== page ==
Cat Weight Loss Specialist Sheridan WY

Like their tubby human counterparts, cats gain weight because of lack of exercise and a poor diet, and those extra pounds can lead to diabetes, liver disease, heart and renal failure, and arthritis.

Cody Animal Health
(307) 463-7500
2320 Sheridan Avenue
Cody, WY
Hours
Monday 8:00 AM - 5:00 PM
Tuesday 8:00 AM - 5:00 PM
Wednesday 8:00 AM - 5:00 PM
Thursday 8:00 AM - 5:00 PM
Friday 8:00 AM - 5:00 PM
Saturday Closed
Sunday Closed
Services
Animal Daycare, Animal Flea Control, Animal Grooming, Animal Microchipping, Declawing, Emergency Veterinary Clinic, Equine Vet, Holistic Veterinary Medicine, Large Animal Vet, Small Animal Vet, Spaying/Neutering, Veterinarians, Veterinary Dentistry, Veterinary Docking, Veterinary Euthanasia, Veterinary Medical Specialties, Veterinary Surgery

Vanderwerff, Irene, Dvm - Desert View Animal Hospital
(307) 362-3184
940 Elk St
Rock Springs, WY

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Avenues Pet Clinic
(307) 778-3007
5520 Yellowstone Rd
Cheyenne, WY

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Avenues Pet Clinic
(307) 778-3007
5520 Yellowstone Rd
Cheyenne, WY
Services
veterinary medicine
Hours
7 days per week and after hours!

Asay, Emily, Dvm - Avenues Pet Clinic
(307) 778-3007
5520 Yellowstone Rd
Cheyenne, WY

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Stephen D. White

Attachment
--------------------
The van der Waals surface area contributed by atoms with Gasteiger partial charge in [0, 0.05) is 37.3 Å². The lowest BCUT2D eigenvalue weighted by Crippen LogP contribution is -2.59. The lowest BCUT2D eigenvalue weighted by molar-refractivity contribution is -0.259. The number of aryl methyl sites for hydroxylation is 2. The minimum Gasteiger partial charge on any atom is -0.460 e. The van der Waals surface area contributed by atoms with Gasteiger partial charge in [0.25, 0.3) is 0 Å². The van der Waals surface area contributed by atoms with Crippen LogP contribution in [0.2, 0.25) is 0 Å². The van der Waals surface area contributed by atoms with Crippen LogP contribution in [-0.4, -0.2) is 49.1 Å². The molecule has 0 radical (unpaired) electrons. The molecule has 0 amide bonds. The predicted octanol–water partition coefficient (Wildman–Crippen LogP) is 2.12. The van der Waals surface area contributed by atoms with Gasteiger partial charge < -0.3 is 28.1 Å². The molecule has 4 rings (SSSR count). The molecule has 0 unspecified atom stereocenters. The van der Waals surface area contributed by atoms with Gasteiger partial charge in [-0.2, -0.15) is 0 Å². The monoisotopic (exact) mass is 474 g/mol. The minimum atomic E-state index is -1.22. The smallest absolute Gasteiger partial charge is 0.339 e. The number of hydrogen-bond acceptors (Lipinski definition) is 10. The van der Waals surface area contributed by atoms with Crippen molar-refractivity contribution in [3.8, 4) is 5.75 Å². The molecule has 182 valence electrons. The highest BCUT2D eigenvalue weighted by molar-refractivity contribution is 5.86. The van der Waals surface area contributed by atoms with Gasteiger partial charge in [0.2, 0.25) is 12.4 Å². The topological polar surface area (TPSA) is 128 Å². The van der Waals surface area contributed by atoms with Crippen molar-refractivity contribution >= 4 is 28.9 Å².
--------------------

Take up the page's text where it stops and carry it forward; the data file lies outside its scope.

(307) 733-1606
1035 West Broadway
Jackson, WY
 
Mobile Pet Care Clinic
(307) 472-6911
8000 E Easy St
Evansville, WY

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Hot Springs Veterinary Clinic
(307) 864-5553
827 S 6th St
Thermopolis, WY

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Church, Christopher, Dvm - Cheyenne Pet Clinic
(307) 635-4121
3740 E Lincolnway
Cheyenne, WY

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MVP Mobile Vax Practice
(303) 487-6305
5023 W. 120th #260
Casper, WY
 
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Time to Put Kitty on a Diet?

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By Nora Simmons

We laugh about our fat cats, but it’s no joke that 45 percent of cats in the US are overweight or obese, and that the incidence of feline diabetes has increased fivefold in the last 30 years. Like their tubby human counterparts, cats gain weight because of lack of exercise and a poor diet, and those extra pounds can lead to diabetes, liver disease, heart and renal failure, and arthritis. Help your flabby feline lose weight and keep it off with this diet plan from Regina Schwabe, DVM, of Pamplin Animal Wellness Services in Pamplin, Virginia.

1. Before putting your puss on a diet, have your vet test his kidney, liver, and thyroid functions.

2. Ditch the dry food, which is too high in carbs for cats, and think the “Catkins” diet: 40 percent to 45 percent protein, 40 percent to 45 percent fat, and only 3 percent to 5 percent carbs. A high-quality canned or raw food is best, but make the change slowly because if Garfield goes on a hunger strike, he can quickly develop feline fatty-liver syndrome, which can be deadly.

3. Feed him about 2 percent of his body weight in three to four small daily meals, and provide plenty of fresh water.

4. Get him off his rump as much as possible. “One strategy,” says Schwabe, “is to place the food in several small dishes scattered about the house to encourage searching behavior.”

Author: Nora Simmons

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